Gregorius has never been a sabermetrics darling (just a 30.6% hard-hit rate this year and 36% last year), but his pull-happy profile and 16-degree average launch angle are perfect for Yankee Stadium. Since August 14, the shortstop has not hit lower than fifth. He should provide great counting stats the rest of the way while boosting his .265 batting average. Owned in just 65% of ESPN leagues, you may still have the chance to scoop him up and enjoy the fruits of your work.
Marco Gonzales (SP – SEA)
I swore off Gonzales after his six-run outing against the Cubs over 1.2 innings back in May … and in his eight-run game against the Rangers… and his 10-run outing against the Angels the next time out. You can’t blame me.
I wish I didn’t do that, because Gonzales has since turned a corner, allowing more than three earned runs just twice in his last 13 starts. He gets a pass for yielding four against the Astros, so his only true clunker came when giving up six to the A’s on July 16. Even still, his 4.30 ERA is unpleasant.
However, his 3.96 FIP tells the truer story. His .354 BABIP since the break is extremely unlucky, and he has otherwise limited the damage with a 13.9% HR/FB rate and 74.1% strand rate. His changeup has gotten much better results recently (both in actual and expected metrics), and he’s used his below-average cutter less often. Gonzales makes for a solid streamer at home, and I would expect his ERA to fall right around 4.00 the rest of the way. I would prefer Quantrill in a vacuum, but Gonzales can certainly be a great play in the right matchup.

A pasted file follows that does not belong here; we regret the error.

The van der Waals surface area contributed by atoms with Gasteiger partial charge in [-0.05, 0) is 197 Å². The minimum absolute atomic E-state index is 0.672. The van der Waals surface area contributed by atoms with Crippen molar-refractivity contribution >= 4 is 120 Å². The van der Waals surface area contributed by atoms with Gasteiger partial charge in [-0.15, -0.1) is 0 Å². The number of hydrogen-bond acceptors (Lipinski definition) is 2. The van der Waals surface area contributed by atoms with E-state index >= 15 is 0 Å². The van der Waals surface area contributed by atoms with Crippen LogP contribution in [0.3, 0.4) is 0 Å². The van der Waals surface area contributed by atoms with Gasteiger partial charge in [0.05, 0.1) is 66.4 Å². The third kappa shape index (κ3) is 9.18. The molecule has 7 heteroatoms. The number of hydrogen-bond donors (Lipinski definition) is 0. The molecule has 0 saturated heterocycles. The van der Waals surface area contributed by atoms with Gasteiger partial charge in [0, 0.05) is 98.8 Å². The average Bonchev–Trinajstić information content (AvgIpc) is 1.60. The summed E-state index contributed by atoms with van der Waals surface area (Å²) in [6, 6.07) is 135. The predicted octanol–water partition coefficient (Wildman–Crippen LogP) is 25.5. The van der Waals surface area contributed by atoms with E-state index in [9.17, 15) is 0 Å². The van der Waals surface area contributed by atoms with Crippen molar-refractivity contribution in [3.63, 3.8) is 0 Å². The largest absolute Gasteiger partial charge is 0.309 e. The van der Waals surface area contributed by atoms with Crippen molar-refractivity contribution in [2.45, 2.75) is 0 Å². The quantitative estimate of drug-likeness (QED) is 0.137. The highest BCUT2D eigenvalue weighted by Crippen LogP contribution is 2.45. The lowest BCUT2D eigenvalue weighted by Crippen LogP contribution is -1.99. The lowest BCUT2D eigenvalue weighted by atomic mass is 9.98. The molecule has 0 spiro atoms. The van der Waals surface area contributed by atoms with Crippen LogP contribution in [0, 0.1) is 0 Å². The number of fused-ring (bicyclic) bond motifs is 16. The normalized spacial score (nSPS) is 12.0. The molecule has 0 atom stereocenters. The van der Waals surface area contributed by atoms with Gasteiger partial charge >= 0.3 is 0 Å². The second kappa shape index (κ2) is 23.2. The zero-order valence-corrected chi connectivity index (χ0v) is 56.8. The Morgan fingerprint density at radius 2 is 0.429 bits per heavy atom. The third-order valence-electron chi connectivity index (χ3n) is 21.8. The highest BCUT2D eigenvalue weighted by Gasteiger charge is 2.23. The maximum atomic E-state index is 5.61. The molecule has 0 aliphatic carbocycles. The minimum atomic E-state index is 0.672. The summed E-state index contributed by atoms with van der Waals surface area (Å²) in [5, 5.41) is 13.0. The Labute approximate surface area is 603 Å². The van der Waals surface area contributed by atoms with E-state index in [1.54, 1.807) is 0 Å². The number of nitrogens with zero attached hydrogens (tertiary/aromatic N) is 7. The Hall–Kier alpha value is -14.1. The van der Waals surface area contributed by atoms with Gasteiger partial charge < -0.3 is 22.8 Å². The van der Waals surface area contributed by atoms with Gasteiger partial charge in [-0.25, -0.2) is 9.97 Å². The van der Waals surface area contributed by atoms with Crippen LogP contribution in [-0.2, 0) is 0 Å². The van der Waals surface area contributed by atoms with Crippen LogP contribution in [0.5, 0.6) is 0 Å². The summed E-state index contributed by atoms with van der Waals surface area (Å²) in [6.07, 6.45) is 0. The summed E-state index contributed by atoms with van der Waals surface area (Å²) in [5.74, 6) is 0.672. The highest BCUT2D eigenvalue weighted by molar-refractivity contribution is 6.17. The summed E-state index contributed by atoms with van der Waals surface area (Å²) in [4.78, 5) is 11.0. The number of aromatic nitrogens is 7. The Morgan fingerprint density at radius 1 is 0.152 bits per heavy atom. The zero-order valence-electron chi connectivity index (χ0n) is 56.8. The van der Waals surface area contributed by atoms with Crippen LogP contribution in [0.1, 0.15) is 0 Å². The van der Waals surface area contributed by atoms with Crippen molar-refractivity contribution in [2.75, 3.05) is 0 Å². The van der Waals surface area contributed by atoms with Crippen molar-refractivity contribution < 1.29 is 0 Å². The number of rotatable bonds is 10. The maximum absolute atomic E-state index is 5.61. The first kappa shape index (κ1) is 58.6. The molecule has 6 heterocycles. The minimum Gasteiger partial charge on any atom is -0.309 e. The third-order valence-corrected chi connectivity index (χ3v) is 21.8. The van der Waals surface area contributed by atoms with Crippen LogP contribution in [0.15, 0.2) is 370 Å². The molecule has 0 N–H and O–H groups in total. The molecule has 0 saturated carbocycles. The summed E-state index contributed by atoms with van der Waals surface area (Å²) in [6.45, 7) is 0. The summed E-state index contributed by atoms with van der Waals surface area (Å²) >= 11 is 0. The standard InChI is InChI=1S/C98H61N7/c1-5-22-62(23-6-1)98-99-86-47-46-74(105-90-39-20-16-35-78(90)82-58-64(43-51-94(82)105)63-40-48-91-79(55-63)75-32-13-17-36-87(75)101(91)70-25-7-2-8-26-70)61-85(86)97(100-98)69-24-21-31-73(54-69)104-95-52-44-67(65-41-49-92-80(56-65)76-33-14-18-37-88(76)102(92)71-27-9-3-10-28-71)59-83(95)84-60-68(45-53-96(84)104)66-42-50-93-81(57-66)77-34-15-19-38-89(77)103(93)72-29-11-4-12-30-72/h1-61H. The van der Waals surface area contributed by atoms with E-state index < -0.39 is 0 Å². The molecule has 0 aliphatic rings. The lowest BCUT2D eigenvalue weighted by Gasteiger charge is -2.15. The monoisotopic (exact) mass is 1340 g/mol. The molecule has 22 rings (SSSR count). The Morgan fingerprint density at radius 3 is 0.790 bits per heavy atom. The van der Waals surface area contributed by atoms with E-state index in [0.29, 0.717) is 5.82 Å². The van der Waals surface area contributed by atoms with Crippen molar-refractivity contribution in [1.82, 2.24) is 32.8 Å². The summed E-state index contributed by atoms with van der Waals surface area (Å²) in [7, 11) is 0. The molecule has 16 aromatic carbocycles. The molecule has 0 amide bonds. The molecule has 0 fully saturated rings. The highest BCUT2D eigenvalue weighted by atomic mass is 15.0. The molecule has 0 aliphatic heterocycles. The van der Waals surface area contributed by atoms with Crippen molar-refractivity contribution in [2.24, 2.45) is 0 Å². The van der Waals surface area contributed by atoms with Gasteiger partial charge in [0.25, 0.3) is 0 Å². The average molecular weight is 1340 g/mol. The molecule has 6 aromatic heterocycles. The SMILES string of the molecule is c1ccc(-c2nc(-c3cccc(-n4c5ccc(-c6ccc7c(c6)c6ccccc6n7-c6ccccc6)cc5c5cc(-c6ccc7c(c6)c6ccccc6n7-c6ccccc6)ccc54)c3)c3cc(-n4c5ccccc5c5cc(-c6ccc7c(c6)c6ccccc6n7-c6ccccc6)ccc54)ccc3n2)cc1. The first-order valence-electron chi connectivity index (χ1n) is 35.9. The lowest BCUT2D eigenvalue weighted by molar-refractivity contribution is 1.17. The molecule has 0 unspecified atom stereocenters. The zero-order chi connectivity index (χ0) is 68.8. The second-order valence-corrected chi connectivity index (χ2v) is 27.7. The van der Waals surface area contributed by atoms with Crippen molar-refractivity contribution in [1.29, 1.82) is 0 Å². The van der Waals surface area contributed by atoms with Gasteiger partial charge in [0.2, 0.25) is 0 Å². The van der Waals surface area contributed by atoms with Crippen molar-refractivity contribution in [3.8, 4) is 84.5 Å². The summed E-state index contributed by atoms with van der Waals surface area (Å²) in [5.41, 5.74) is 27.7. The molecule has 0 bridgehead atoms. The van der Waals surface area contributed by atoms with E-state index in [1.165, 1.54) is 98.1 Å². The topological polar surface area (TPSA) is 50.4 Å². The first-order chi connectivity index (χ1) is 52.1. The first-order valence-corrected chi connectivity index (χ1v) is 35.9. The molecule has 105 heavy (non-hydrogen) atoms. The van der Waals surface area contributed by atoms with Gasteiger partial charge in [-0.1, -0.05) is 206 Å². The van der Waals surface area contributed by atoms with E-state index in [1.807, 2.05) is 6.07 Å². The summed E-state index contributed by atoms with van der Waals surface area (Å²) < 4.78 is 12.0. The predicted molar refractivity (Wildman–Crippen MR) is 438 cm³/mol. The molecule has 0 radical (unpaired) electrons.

Kyle Gibson (SP – MIN)
The Twins have a ton of games remaining against the AL Central’s bottom-feeders, and Gibson should feast. Similar to Gonzales, Gibson has put up a 5.08 ERA since the break, but his 4.14 FIP and 3.98 xFIP paint a different picture. Unlike Gonzales, he has gotten unlucky in the strand rate and homer department, which stands at 61.4% and 17.2%, respectively. Gross. In terms of xwOBA, he has been unlucky on nearly all of his pitches in July and August. Of course, these stats are reflective, not predictive. We can’t assume he will positively regress, but based on his past work and the quality of opponents he is facing, his luck should even out.
Gibson’s K rate after the break is a mediocre 19.7%, and his walk rate is merely playable at 8.6%. Since he gets the Tigers in his next two starts, he’s worth a speculative pickup in all leagues if you need ratios and wins help.